Economists and capitalists love this. It guarantees full employment for the former and maximum profits for the latter. Unfortunately, society is worse off for it. Unfettered, or so-called “free” markets are simply not able to handle the information load or support honest evaluation of goods and services when the social milieu gets beyond a certain level of complexity. Markets as sole arbiters of economic activity are not tenable when societies reach the level of complexity we have today.
In fairness I should point out that the buyers are just as guilty of getting us into this mess as are sellers. Buyers respond to the herd mentality too easily. They are willing to accept as a mark of value whatever they believe everyone else thinks that value should be. They are then willing to pay it. And this just perpetuates the problem.
This does not mean that markets are useless, even in very complex societies. Quite the contrary. I believe markets are essential to the healthy operation of an economic system, for the same reason that natural markets in living systems are essential. They are about the communication of need and supply through channels that operate at the level of production and use. This makes the whole system extremely efficient. But they only work if there is another layer of mediation of information flow that insures the validity of information in the market. That is what is largely missing today.
While I claim that effective mediation is missing it is not that there haven't been tendencies to address this. Our social system is in the throes of evolution. What we currently think of as government regulations on market activities (hated by libertarians and conservatives in general and completely misunderstood by liberals) are reactive attempts to ensure the mediation needed after recognizing that distortions (lies) are part and parcel to complex markets. Government policies are enacted to close barn doors long after the horses have escaped. What proof do I have? The existence of Wall Street rich dudes for starters. [Financial markets are the most esoteric and complex of markets in the world. They do not deal in actual goods or even normal kinds of services. Rather they deal in wholly invented “products” and attendant services that have no longer got a basis in physical reality. Once upon a time, financial instruments were largely based on real asset holdings, like a production plant or a house. Today they are based primarily on promises and algorithms!]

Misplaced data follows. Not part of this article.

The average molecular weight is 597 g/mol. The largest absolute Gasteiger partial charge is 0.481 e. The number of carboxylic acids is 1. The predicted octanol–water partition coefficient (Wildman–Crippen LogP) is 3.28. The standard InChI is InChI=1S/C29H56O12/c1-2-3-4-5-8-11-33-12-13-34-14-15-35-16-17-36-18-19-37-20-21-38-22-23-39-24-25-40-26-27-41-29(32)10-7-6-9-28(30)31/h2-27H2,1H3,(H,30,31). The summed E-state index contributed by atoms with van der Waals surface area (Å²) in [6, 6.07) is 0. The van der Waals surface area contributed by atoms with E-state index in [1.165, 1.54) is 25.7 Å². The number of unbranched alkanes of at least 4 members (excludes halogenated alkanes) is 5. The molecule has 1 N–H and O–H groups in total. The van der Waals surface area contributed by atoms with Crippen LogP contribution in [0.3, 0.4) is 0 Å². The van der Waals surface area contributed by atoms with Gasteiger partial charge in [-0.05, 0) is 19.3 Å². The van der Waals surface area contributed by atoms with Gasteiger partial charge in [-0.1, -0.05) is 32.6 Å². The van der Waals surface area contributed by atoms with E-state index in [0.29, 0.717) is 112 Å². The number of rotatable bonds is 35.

The entire concept of consumption needs to be refined to recognize that the only short-term consumption applies to food and water. Clothing and tools of various sorts may get worn out from use, but they should persist over the intermediate time scale of years to decades. The idea of manufacturing something that is meant to wear out quickly to keep sales up should be viewed for what it is, sinful (in the social sense). Long-term assets such as homes should serve for several generations. They will likely revert to abodes for extended family occupancy. The concept of “trading” up in assets will have to go completely.
Personal or family income is just that needed to pay for the basic needs of families. The major portion of income will in all likelihood come from the family members being directly involved in food production and preserving. That is a basic income. If someone is talented at manufacturing goods or providing services they may get paid for those, but paid a fair cost-based price. In fact all non-food income would most likely have to come from a pool of group income.